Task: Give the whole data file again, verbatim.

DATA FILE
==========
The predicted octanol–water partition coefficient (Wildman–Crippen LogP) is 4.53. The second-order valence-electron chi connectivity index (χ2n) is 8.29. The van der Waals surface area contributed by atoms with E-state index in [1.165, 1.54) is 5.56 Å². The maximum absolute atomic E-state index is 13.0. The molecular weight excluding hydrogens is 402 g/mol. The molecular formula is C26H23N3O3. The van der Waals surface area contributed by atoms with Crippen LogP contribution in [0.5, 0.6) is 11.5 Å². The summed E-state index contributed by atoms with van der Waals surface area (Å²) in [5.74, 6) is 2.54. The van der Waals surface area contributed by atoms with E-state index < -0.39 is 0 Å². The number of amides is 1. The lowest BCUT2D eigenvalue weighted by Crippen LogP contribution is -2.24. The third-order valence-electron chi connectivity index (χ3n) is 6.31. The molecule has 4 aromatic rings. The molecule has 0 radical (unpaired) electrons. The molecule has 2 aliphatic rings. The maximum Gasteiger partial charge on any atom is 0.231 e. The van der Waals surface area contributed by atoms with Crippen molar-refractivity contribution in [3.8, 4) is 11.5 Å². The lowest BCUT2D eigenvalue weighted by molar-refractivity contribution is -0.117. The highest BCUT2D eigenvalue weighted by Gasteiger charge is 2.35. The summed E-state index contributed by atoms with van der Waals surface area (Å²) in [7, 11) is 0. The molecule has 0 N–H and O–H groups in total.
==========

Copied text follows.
The predicted octanol–water partition coefficient (Wildman–Crippen LogP) is 4.53. The second-order valence-electron chi connectivity index (χ2n) is 8.29. The van der Waals surface area contributed by atoms with E-state index in [1.165, 1.54) is 5.56 Å². The maximum absolute atomic E-state index is 13.0. The molecular weight excluding hydrogens is 402 g/mol. The molecular formula is C26H23N3O3. The van der Waals surface area contributed by atoms with Crippen LogP contribution in [0.5, 0.6) is 11.5 Å². The summed E-state index contributed by atoms with van der Waals surface area (Å²) in [5.74, 6) is 2.54. The van der Waals surface area contributed by atoms with E-state index < -0.39 is 0 Å². The number of amides is 1. The lowest BCUT2D eigenvalue weighted by Crippen LogP contribution is -2.24. The third-order valence-electron chi connectivity index (χ3n) is 6.31. The molecule has 4 aromatic rings. The molecule has 0 radical (unpaired) electrons. The molecule has 2 aliphatic rings. The maximum Gasteiger partial charge on any atom is 0.231 e. The van der Waals surface area contributed by atoms with Crippen molar-refractivity contribution in [3.8, 4) is 11.5 Å². The lowest BCUT2D eigenvalue weighted by molar-refractivity contribution is -0.117. The highest BCUT2D eigenvalue weighted by Gasteiger charge is 2.35. The summed E-state index contributed by atoms with van der Waals surface area (Å²) in [7, 11) is 0. The molecule has 0 N–H and O–H groups in total.